EXEGETICAL (ORIGINAL LANGUAGES)36. The daughter has her share of the hero’s blood, and a larger share of the heroic temper: ‘My God, my land, my father’! Tennyson, ‘A Dream of Fair Women.’Verse 36. - My father, etc. See Numbers 32:2. The touching submission of Jephthah's daughter to her unnatural and terrible fate, while it reveals a most lovable character, seems also to show that the idea of a human sacrifice was not so strange to her mind as it is to ours. The sacrifice of his eldest son as a burnt offering by the king of Moab, some 300 years later, as related 2 Kings 3:27; the intended sacrifices of Iphigenia and of Phrixus in Greek mythology; the sacrifices of children to Moloch, so often spoken of in Scripture; the question in Micah 6:7, "Shall I give my first-born for my transgression, the fruit of my body for the sin of my soul?" the Phoenician custom mentioned by Sanchoniatho (quoted by Porphyry), of sacrificing to Saturn one of those most dear to them in times of war, pestilence, or drought; the yearly sacrifice at Carthage of a boy chosen by lot ('Sil. Italicus,' 4, 765), and many other examples, prove the prevalence of human sacrifices in early times, and in heathen lands. This must be borne in mind in reading the history of Jephthah.
(Note: Augustine observes in his Quaest. xlix. in l. Jud.: "He did not vow in these words that he would offer some sheep, which he might present as a holocaust, according to the law. For it is not, and was not, a customary thing for sheep to come out to meet a victorious general returning from the war. Nor did he say, I will offer as a holocaust whatever shall come out of the doors of my house to meet me; but he says, 'Whoever comes out, I will offer him;' so that there can be no doubt whatever that he had then a human being in his mind.")
Moreover, Jephthah no doubt intended to impose a very difficult vow upon himself. And that would not have been the case if he had merely been thinking of a sacrificial animal. Even without any vow, he would have offered, not one, but many sacrifices after obtaining a victory.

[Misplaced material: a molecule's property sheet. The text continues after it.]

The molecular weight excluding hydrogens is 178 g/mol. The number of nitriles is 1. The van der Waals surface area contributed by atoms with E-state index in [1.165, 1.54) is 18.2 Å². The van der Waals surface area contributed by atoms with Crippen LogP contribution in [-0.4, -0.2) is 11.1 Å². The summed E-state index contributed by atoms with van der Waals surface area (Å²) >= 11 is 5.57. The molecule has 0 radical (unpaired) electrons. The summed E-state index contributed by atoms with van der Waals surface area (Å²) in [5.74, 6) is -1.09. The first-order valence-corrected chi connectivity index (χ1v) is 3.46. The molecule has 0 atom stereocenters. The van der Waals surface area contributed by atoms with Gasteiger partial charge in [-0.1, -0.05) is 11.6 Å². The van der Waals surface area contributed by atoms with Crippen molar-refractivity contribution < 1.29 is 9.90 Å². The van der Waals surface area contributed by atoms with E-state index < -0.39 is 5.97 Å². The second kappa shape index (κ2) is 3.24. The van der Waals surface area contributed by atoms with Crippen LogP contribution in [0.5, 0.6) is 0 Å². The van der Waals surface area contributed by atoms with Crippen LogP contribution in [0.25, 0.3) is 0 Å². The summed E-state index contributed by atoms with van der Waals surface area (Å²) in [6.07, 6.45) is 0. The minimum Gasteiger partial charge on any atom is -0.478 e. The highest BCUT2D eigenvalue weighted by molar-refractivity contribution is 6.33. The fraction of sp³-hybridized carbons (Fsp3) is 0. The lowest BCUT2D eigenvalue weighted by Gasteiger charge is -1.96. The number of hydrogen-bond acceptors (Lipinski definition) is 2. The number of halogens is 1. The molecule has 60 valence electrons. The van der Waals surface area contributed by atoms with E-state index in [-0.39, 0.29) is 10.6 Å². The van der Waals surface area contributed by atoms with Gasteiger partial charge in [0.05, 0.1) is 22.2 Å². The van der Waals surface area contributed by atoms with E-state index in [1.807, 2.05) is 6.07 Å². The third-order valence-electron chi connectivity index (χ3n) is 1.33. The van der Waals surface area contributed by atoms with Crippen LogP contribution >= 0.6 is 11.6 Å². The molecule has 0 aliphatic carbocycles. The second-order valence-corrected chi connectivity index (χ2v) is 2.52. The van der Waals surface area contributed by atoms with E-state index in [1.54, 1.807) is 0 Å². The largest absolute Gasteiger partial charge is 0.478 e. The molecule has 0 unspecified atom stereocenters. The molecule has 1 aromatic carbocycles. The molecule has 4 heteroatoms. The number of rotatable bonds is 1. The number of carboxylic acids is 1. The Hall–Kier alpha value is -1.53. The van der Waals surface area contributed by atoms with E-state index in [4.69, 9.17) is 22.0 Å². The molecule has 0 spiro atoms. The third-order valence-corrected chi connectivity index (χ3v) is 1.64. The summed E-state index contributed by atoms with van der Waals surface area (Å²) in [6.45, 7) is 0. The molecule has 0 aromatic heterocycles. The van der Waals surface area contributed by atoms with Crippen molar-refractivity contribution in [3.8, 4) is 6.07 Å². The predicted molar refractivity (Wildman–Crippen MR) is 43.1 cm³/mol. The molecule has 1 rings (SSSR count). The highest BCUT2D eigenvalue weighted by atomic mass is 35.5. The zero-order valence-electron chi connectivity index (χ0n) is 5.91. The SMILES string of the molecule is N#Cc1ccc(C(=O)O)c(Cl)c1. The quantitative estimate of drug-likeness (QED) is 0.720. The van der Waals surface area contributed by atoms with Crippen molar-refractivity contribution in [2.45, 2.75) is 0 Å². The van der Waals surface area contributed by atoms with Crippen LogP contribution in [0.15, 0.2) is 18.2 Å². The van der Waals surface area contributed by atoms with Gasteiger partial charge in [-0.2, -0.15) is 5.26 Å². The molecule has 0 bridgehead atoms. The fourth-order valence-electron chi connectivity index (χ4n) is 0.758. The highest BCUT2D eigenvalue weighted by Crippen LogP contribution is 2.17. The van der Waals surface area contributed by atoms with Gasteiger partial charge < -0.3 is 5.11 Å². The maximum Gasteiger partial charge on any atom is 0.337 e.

(Note: "What kind of vow would it be if some great prince or general should say, 'O God, if Thou wilt give me this victory, the first calf that meets me shall be Thine!' Parturiunt montes, nascetur ridiculus mus!" - Pfeiffer, dubia vex. p. 356.)
If therefore he had an animal sacrifice in his mind, he would certainly have vowed the best of his flocks. From all this there can be no doubt that Jephthah must have been thinking of some human being as at all events included in his vow; so that when he declared that he would dedicate that which came out of his house to meet him, the meaning of the vow cannot have been any other than that he would leave the choice of the sacrifice to God himself. "In his eagerness to smite the foe, and to thank God for it, Jephthah could not think of any particular object to name, which he could regard as great enough to dedicate to God; he therefore left it to accident, i.e., to the guidance of God, to determine the sacrifice. He shrank from measuring what was dearest to God, and left this to God himself" (P. Cassel in Herzog's Real-encycl.). Whomsoever God should bring to meet him, he would dedicate to Jehovah, and indeed, as is added afterwards by way of defining it more precisely, he would offer him to the Lord as a burnt-offering. The ו before העליתיהוּ is to be taken as explanatory, and not as disjunctive in the sense of "or," which ו never has. But whether Jephthah really thought of his daughter at the time, cannot be determined either in the affirmative or negative. If he did, he no doubt hoped that the Lord would not demand this hardest of all sacrifices.